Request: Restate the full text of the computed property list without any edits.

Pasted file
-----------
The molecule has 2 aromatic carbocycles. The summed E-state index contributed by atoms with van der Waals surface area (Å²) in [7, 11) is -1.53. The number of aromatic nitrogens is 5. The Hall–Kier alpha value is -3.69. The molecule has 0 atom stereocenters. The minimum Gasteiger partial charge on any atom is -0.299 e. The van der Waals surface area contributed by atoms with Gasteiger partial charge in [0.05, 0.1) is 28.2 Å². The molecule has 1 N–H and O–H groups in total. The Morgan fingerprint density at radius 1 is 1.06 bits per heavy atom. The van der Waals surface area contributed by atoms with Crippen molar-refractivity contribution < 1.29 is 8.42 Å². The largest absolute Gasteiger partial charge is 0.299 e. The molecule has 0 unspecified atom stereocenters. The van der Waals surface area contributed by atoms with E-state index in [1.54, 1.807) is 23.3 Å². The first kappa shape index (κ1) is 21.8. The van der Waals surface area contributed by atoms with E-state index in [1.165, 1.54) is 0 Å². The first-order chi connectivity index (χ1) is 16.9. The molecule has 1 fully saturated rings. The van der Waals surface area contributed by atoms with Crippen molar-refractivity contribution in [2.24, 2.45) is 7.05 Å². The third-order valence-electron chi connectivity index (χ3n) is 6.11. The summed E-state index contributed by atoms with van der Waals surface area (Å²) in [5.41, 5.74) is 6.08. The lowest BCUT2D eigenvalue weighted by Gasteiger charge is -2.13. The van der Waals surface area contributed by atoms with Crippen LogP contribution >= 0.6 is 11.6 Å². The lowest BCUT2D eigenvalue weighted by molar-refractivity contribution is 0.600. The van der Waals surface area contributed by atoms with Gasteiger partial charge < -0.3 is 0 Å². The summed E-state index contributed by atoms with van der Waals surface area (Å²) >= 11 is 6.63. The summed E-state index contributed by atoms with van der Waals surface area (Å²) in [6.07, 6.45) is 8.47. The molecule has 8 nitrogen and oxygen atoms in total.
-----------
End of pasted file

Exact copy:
The molecule has 2 aromatic carbocycles. The summed E-state index contributed by atoms with van der Waals surface area (Å²) in [7, 11) is -1.53. The number of aromatic nitrogens is 5. The Hall–Kier alpha value is -3.69. The molecule has 0 atom stereocenters. The minimum Gasteiger partial charge on any atom is -0.299 e. The van der Waals surface area contributed by atoms with Gasteiger partial charge in [0.05, 0.1) is 28.2 Å². The molecule has 1 N–H and O–H groups in total. The Morgan fingerprint density at radius 1 is 1.06 bits per heavy atom. The van der Waals surface area contributed by atoms with Crippen molar-refractivity contribution < 1.29 is 8.42 Å². The largest absolute Gasteiger partial charge is 0.299 e. The molecule has 0 unspecified atom stereocenters. The van der Waals surface area contributed by atoms with E-state index in [1.54, 1.807) is 23.3 Å². The first kappa shape index (κ1) is 21.8. The van der Waals surface area contributed by atoms with E-state index in [1.165, 1.54) is 0 Å². The first-order chi connectivity index (χ1) is 16.9. The molecule has 1 fully saturated rings. The van der Waals surface area contributed by atoms with Crippen molar-refractivity contribution in [2.24, 2.45) is 7.05 Å². The third-order valence-electron chi connectivity index (χ3n) is 6.11. The summed E-state index contributed by atoms with van der Waals surface area (Å²) in [5.41, 5.74) is 6.08. The lowest BCUT2D eigenvalue weighted by Gasteiger charge is -2.13. The van der Waals surface area contributed by atoms with Crippen LogP contribution >= 0.6 is 11.6 Å². The lowest BCUT2D eigenvalue weighted by molar-refractivity contribution is 0.600. The van der Waals surface area contributed by atoms with Gasteiger partial charge < -0.3 is 0 Å². The summed E-state index contributed by atoms with van der Waals surface area (Å²) >= 11 is 6.63. The summed E-state index contributed by atoms with van der Waals surface area (Å²) in [6.07, 6.45) is 8.47. The molecule has 8 nitrogen and oxygen atoms in total.